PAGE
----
Prairie Fare: Take steps to reduce food waste
I was cleaning out my refrigerator the other day. I felt bad when I found some shredded cheese riddled with mold. The bag of cheese was hiding in a drawer.
I could have saved that cheese by putting it in the freezer.
At times, I have sniffed milk before pouring some on my cereal. Sometimes, the milk has been well-beyond its prime.
Milk can be frozen for use in recipes.
Do you ever find less-than edible food lurking in your refrigerator? How about moldy bread in a bag on your countertop? Most people do.
Food costs more these days, so we need to take steps to use it while it remains safe and of high quality.
Unfortunately, much food is wasted in the U.S. annually. About 30% to 40% of our food supply is wasted, according to national statistics. That amounts to 133 billion pounds of food valued at $161 billion.
This has effects on American households’ pocketbooks. The average family of four loses $1,500 each year due to uneaten food.
Why does so much food get wasted? Sometimes we do not realize how much food we have on hand, and we might buy extra food. Keeping an inventory of what you have on hand may seem tedious, but it might also help save you money.
The U.S. Department of Agriculture and Environmental Protection Agency established a food loss and waste reduction goal in 2015. The goal is reduce waste by 50% by 2030. We have a lot of work to do in the next seven years.
Food “loss” occurs before the food ever reaches consumers. It happens during storage, processing and other phases of moving food to us. Food waste happens in grocery stores, restaurants, schools and at home.
What can you do to reduce food waste? We can take some steps as individuals to help prevent food waste.
Keep a list of what you need to buy on your refrigerator, as a note in your phone or whatever way works for you. That can help eliminate guessing what you need.
Make a meal plan. Try to use the foods you have on hand when writing a plan for the week. Cooking at home or meal-prepping for a few days can prevent the “what’s to eat?” dilemma. If you have a plan in place, you are less tempted to stop at a drive-through. Buy what you can use within a reasonable time frame. If a loaf of bread becomes moldy before you can use it, consider freezing the next loaf and taking out what you need.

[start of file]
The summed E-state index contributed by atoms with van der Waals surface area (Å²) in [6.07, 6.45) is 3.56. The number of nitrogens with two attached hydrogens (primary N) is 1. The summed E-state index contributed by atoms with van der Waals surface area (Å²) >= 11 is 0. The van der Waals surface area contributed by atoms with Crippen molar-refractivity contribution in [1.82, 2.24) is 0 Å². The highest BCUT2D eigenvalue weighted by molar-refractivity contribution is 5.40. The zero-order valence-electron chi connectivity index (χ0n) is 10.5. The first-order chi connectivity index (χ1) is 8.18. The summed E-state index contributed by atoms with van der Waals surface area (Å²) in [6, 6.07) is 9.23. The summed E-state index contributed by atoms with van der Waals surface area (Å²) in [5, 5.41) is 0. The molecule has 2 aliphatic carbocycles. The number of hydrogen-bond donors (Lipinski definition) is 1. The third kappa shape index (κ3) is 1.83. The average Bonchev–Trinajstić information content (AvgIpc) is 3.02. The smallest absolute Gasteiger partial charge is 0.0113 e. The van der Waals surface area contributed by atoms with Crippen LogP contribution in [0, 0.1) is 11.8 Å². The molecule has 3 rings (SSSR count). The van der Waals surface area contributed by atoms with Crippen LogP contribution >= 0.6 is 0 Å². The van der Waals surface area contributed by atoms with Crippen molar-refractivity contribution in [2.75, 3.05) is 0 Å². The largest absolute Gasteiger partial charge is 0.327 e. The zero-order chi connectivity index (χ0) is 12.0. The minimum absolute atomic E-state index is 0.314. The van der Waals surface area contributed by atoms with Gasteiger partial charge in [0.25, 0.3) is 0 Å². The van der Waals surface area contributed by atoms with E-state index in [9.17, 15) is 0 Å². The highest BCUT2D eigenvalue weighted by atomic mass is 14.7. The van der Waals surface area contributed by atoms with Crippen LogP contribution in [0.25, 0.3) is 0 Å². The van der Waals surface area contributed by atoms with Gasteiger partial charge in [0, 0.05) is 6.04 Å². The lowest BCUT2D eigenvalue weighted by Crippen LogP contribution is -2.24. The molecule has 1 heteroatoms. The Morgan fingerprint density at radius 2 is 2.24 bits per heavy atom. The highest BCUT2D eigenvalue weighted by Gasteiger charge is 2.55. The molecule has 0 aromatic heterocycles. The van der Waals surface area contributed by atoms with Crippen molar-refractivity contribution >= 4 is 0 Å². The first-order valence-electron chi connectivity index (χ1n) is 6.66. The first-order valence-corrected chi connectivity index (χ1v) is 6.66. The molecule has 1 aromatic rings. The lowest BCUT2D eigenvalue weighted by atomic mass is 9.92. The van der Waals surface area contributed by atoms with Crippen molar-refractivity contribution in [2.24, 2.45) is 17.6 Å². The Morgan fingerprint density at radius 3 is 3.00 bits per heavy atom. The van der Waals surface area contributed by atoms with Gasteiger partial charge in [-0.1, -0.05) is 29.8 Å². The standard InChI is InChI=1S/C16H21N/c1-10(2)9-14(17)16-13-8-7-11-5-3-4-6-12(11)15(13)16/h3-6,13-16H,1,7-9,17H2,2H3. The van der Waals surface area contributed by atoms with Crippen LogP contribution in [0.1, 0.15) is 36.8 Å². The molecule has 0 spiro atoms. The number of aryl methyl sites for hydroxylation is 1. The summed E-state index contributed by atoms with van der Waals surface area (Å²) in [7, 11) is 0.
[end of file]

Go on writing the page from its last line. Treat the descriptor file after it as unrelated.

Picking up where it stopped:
Use your leftovers or “planned-overs” creatively. If you have chili one night, consider baked potatoes with chili and cheese later in the week. A roast beef can be Sunday dinner and later hot roast beef sandwiches or barbecue beef. If you have leftover vegetables, add them to soup or casseroles.
Consider composting vegetable peelings. Compost is organic material you can add to soil to help plants grow.
According to the EPA, food scraps and yard waste make up 20% to 30% of what we throw away; it could be composted instead. Making compost keeps these materials out of landfills, where they take up space and release methane, a greenhouse gas.
Search online for the “how to compost” guide from North Dakota State University Extension. For questions about food storage, search for the “food storage guide” and “food freezing guide” from NDSU Extension.
This recipe can help you use foods in your refrigerator, freezer or pantry.
Teriyaki Chicken and Pineapple Fried Rice
- 1 pound chicken (breast or tenderloin)
- 1/3 cup teriyaki sauce, low sodium
- 3 cups brown rice, cooked
- 2 cups pineapple, diced (fresh or canned)
- 1 cup frozen peas and carrots
- 1 cup onion, diced
- 2 tablespoons olive oil
- 2 teaspoons garlic, minced
- 1/4 teaspoon ground ginger
Preheat oven to 400 F. Line the sheet pan with foil for easy cleanup. Create a boat with a second piece of aluminum foil to fit half the pan size. Place the chicken in a single layer in the boat and drizzle with teriyaki sauce. Cook in oven for 15 minutes.
While chicken is cooking, add the remaining ingredients to a bowl and stir to combine. After the chicken is done cooking for 15 minutes, add the rice mixture to the other half of the sheet pan. Spoon teriyaki sauce over chicken as necessary and return the pan to the oven. Cook for an additional 10 minutes or until chicken reaches 165 F.
Makes six servings. Each serving has 310 calories, 6 grams of fat, 22 grams of protein, 42 grams of carbohydrate, 4 grams of fiber and 360 milligrams of sodium.
Julie Garden-Robinson, Ph.D., R.D., L.R.D., is a North Dakota State University Extension food and nutrition specialist and professor in the Department of Health, Nutrition and Exercise Sciences. Follow her on Twitter @jgardenrobinson.